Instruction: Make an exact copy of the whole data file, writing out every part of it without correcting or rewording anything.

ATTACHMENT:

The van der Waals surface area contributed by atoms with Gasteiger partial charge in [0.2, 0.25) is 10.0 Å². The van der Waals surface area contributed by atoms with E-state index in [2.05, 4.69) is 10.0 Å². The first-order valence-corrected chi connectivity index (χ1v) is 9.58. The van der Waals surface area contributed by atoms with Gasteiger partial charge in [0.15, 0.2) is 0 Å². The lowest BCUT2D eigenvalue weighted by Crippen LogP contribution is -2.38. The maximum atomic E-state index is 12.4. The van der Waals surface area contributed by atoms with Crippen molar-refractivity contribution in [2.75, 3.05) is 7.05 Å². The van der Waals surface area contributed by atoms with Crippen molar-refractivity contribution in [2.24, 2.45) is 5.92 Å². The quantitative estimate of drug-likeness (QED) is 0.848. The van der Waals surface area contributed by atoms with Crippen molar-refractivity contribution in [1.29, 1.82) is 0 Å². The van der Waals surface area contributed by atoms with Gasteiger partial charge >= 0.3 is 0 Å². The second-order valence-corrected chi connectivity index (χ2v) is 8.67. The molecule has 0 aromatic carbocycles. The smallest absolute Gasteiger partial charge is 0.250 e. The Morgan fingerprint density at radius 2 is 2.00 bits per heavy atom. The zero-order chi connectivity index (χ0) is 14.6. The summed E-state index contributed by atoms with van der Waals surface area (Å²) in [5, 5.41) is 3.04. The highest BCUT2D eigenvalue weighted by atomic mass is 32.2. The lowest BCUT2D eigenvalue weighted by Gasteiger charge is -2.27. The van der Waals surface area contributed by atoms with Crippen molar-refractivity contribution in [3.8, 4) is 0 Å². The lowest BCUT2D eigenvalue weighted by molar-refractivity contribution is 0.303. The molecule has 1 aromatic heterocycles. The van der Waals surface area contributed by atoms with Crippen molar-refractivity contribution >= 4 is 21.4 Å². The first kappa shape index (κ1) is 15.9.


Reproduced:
The van der Waals surface area contributed by atoms with Gasteiger partial charge in [0.2, 0.25) is 10.0 Å². The van der Waals surface area contributed by atoms with E-state index in [2.05, 4.69) is 10.0 Å². The first-order valence-corrected chi connectivity index (χ1v) is 9.58. The van der Waals surface area contributed by atoms with Gasteiger partial charge in [0.15, 0.2) is 0 Å². The lowest BCUT2D eigenvalue weighted by Crippen LogP contribution is -2.38. The maximum atomic E-state index is 12.4. The van der Waals surface area contributed by atoms with Crippen molar-refractivity contribution in [2.75, 3.05) is 7.05 Å². The van der Waals surface area contributed by atoms with Crippen molar-refractivity contribution in [2.24, 2.45) is 5.92 Å². The quantitative estimate of drug-likeness (QED) is 0.848. The van der Waals surface area contributed by atoms with Crippen molar-refractivity contribution in [1.29, 1.82) is 0 Å². The van der Waals surface area contributed by atoms with Gasteiger partial charge >= 0.3 is 0 Å². The second-order valence-corrected chi connectivity index (χ2v) is 8.67. The molecule has 0 aromatic carbocycles. The smallest absolute Gasteiger partial charge is 0.250 e. The Morgan fingerprint density at radius 2 is 2.00 bits per heavy atom. The zero-order chi connectivity index (χ0) is 14.6. The summed E-state index contributed by atoms with van der Waals surface area (Å²) in [5, 5.41) is 3.04. The highest BCUT2D eigenvalue weighted by atomic mass is 32.2. The lowest BCUT2D eigenvalue weighted by Gasteiger charge is -2.27. The van der Waals surface area contributed by atoms with Crippen molar-refractivity contribution in [3.8, 4) is 0 Å². The lowest BCUT2D eigenvalue weighted by molar-refractivity contribution is 0.303. The molecule has 1 aromatic heterocycles. The van der Waals surface area contributed by atoms with Crippen molar-refractivity contribution >= 4 is 21.4 Å². The first kappa shape index (κ1) is 15.9.